„Man can do what he wants but he cannot want what he wants.“
    – Arthur Schopenhauer

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    Crispy's Avatar
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    Down with Profit Based Economy.
    ILI (FINAL ANSWER)

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    Glorious Member mu4's Avatar
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    There is another reason for regular replacement of devices/equipment.

    The issue with technology is that for fast advancement of technology, things have to be modernized and replaced, otherwise there is no reason to do research.

    Durable and high quality products are good and all, but there is also a need for cheap disposable products which can be discarded once it has become competitively obsolete.

    I'm pretty against bricking devices and putting in code which will brick devices after a certain time period as well as the myriad of closed locked down BS that companies and service providers like to enact, but ultimately devices and various technologies especially connected devices must be allowed to lapse, otherwise it is those services which are being maintained and used but obsolete that is draining resources.

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    Quote Originally Posted by hkkmr View Post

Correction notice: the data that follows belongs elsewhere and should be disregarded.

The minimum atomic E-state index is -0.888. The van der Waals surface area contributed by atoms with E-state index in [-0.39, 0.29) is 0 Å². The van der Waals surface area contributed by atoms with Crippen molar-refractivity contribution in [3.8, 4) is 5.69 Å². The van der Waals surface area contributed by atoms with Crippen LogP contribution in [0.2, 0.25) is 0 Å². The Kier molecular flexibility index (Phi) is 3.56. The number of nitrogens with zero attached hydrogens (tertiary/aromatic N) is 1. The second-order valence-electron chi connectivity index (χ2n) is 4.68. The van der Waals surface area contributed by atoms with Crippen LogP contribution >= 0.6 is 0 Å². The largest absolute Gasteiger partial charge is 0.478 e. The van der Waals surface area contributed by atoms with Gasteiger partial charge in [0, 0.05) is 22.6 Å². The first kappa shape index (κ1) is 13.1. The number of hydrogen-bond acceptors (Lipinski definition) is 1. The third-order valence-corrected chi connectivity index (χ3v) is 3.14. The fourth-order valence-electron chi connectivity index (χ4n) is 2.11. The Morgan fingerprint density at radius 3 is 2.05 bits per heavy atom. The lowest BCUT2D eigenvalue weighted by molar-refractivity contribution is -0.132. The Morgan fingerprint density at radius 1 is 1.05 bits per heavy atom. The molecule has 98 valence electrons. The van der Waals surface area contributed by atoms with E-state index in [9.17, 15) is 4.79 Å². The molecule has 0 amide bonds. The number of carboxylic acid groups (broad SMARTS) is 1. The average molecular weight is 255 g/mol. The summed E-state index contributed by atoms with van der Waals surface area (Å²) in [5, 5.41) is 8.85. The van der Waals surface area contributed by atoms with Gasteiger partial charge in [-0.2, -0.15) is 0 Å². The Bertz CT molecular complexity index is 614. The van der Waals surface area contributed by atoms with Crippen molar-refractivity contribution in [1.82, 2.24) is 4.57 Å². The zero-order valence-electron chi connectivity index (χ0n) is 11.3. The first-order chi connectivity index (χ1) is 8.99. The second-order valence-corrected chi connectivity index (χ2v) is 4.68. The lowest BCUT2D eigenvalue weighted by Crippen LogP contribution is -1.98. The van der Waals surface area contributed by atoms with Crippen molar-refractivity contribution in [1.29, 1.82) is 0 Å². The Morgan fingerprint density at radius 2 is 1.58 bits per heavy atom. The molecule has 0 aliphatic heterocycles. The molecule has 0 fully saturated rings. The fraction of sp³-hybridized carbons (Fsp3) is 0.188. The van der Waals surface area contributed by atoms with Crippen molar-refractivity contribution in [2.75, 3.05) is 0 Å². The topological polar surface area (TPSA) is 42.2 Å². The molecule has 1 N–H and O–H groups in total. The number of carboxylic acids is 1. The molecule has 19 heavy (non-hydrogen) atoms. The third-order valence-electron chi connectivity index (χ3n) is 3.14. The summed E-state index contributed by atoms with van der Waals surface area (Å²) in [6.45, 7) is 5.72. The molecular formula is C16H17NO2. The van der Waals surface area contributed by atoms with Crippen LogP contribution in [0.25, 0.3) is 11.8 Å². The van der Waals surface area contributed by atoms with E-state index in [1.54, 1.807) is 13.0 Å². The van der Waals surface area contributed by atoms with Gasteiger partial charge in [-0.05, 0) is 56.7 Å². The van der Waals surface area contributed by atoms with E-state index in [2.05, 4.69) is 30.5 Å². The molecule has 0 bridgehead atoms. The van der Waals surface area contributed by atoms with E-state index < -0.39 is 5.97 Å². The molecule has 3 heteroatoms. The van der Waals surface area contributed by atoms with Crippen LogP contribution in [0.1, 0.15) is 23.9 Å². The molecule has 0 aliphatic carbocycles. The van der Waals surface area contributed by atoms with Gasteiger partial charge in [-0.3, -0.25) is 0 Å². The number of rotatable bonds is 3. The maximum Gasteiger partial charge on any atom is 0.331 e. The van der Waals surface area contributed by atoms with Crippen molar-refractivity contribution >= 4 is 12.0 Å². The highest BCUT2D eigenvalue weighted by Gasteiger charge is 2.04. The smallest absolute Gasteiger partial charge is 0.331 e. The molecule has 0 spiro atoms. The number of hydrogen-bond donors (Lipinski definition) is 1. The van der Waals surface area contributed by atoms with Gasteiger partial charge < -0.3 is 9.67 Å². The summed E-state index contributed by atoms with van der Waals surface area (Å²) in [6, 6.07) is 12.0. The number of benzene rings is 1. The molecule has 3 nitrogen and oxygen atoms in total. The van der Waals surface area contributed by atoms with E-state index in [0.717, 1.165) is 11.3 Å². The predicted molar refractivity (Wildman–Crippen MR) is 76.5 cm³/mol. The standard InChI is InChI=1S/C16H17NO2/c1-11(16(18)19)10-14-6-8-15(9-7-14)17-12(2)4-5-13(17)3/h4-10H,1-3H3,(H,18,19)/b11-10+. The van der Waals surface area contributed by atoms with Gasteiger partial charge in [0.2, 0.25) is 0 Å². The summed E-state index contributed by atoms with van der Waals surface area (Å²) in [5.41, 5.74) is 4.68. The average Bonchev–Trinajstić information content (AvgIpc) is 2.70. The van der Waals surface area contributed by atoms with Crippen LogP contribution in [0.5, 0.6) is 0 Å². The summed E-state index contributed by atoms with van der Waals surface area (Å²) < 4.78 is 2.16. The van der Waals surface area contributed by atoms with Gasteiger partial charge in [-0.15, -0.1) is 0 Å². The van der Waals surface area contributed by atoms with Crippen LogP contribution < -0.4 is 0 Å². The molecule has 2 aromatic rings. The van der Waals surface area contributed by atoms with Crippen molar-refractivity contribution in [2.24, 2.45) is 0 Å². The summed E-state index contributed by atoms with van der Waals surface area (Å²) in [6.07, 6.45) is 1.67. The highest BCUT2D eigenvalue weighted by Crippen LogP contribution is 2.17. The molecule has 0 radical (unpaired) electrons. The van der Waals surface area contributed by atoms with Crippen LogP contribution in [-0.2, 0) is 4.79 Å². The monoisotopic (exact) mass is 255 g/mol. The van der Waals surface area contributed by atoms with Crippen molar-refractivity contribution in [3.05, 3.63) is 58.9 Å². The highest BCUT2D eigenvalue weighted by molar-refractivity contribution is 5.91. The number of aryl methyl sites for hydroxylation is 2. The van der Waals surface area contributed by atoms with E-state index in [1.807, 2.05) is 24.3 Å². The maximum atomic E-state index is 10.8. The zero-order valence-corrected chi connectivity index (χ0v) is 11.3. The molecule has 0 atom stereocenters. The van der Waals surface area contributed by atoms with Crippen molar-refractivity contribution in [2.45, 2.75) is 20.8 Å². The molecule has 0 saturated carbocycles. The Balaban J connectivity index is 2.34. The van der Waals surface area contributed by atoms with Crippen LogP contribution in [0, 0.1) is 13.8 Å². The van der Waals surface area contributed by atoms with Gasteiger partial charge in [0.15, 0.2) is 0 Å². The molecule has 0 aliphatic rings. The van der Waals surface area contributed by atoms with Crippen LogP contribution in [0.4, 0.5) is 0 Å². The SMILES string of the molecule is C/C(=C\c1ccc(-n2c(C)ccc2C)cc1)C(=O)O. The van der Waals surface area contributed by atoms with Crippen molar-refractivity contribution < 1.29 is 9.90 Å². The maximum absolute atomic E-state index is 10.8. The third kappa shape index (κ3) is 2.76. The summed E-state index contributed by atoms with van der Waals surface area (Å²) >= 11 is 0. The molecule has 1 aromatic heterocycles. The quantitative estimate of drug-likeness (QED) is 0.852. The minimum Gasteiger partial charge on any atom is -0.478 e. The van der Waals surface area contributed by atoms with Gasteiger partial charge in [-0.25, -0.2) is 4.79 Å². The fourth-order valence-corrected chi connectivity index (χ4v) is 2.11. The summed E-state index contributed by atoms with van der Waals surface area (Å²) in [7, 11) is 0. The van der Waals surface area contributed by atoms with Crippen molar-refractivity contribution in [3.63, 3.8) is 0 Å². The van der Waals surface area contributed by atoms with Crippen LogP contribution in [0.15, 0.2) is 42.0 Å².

The issue with technology is that for fast advancement of technology, things have to be modernized and replaced, otherwise there is no reason to do research.
    Of course, modernization is an other – and justified – reason to replace this. Some might also see the change of style and fashion as one, but this is functionally rather irrelevant. But imagine something simple which is at the highest state of development. This state doesn't actually exists, but see it in a practical way. Take a razor for example. (Sorry, I used this example already somewhere else, but it's a quite good one.) You don't expect that there will be much development anymore and a razor isn't necessarily something fashionable. So these two reasons for replacement aren't important right now. But still, the blades have to be replaced very often and they are also pretty expensive. It seems natural that the company produces blades which blunt easily so they can sell a lot more compared to long-lasting ones.